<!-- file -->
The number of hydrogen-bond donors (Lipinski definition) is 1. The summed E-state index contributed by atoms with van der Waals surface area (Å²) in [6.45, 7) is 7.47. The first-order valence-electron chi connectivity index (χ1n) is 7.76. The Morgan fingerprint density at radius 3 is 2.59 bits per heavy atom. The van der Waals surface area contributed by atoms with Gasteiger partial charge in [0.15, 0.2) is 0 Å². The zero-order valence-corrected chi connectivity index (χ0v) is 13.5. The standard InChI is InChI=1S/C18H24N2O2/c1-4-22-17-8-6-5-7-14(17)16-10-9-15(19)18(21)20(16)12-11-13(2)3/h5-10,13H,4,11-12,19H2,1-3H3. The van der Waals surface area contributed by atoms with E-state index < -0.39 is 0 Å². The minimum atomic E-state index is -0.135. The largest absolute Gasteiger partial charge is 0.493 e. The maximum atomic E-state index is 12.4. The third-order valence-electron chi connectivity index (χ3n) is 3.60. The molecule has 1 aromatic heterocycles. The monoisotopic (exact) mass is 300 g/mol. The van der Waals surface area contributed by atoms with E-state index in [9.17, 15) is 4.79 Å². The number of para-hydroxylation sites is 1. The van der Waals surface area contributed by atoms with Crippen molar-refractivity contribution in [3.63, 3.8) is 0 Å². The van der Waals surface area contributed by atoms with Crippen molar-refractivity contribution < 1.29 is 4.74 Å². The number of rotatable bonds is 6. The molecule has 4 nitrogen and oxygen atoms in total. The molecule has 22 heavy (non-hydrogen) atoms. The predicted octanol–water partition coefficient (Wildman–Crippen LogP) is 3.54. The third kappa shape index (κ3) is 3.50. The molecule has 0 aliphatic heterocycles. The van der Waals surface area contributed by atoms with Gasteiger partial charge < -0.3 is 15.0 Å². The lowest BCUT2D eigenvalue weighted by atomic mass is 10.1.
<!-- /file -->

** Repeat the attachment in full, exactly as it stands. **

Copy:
The number of hydrogen-bond donors (Lipinski definition) is 1. The summed E-state index contributed by atoms with van der Waals surface area (Å²) in [6.45, 7) is 7.47. The first-order valence-electron chi connectivity index (χ1n) is 7.76. The Morgan fingerprint density at radius 3 is 2.59 bits per heavy atom. The van der Waals surface area contributed by atoms with Gasteiger partial charge in [0.15, 0.2) is 0 Å². The zero-order valence-corrected chi connectivity index (χ0v) is 13.5. The standard InChI is InChI=1S/C18H24N2O2/c1-4-22-17-8-6-5-7-14(17)16-10-9-15(19)18(21)20(16)12-11-13(2)3/h5-10,13H,4,11-12,19H2,1-3H3. The van der Waals surface area contributed by atoms with E-state index < -0.39 is 0 Å². The minimum atomic E-state index is -0.135. The largest absolute Gasteiger partial charge is 0.493 e. The maximum atomic E-state index is 12.4. The third-order valence-electron chi connectivity index (χ3n) is 3.60. The molecule has 1 aromatic heterocycles. The monoisotopic (exact) mass is 300 g/mol. The van der Waals surface area contributed by atoms with E-state index in [9.17, 15) is 4.79 Å². The number of para-hydroxylation sites is 1. The van der Waals surface area contributed by atoms with Crippen molar-refractivity contribution in [3.63, 3.8) is 0 Å². The van der Waals surface area contributed by atoms with Crippen molar-refractivity contribution < 1.29 is 4.74 Å². The number of rotatable bonds is 6. The molecule has 4 nitrogen and oxygen atoms in total. The molecule has 22 heavy (non-hydrogen) atoms. The predicted octanol–water partition coefficient (Wildman–Crippen LogP) is 3.54. The third kappa shape index (κ3) is 3.50. The molecule has 0 aliphatic heterocycles. The van der Waals surface area contributed by atoms with Gasteiger partial charge < -0.3 is 15.0 Å². The lowest BCUT2D eigenvalue weighted by atomic mass is 10.1.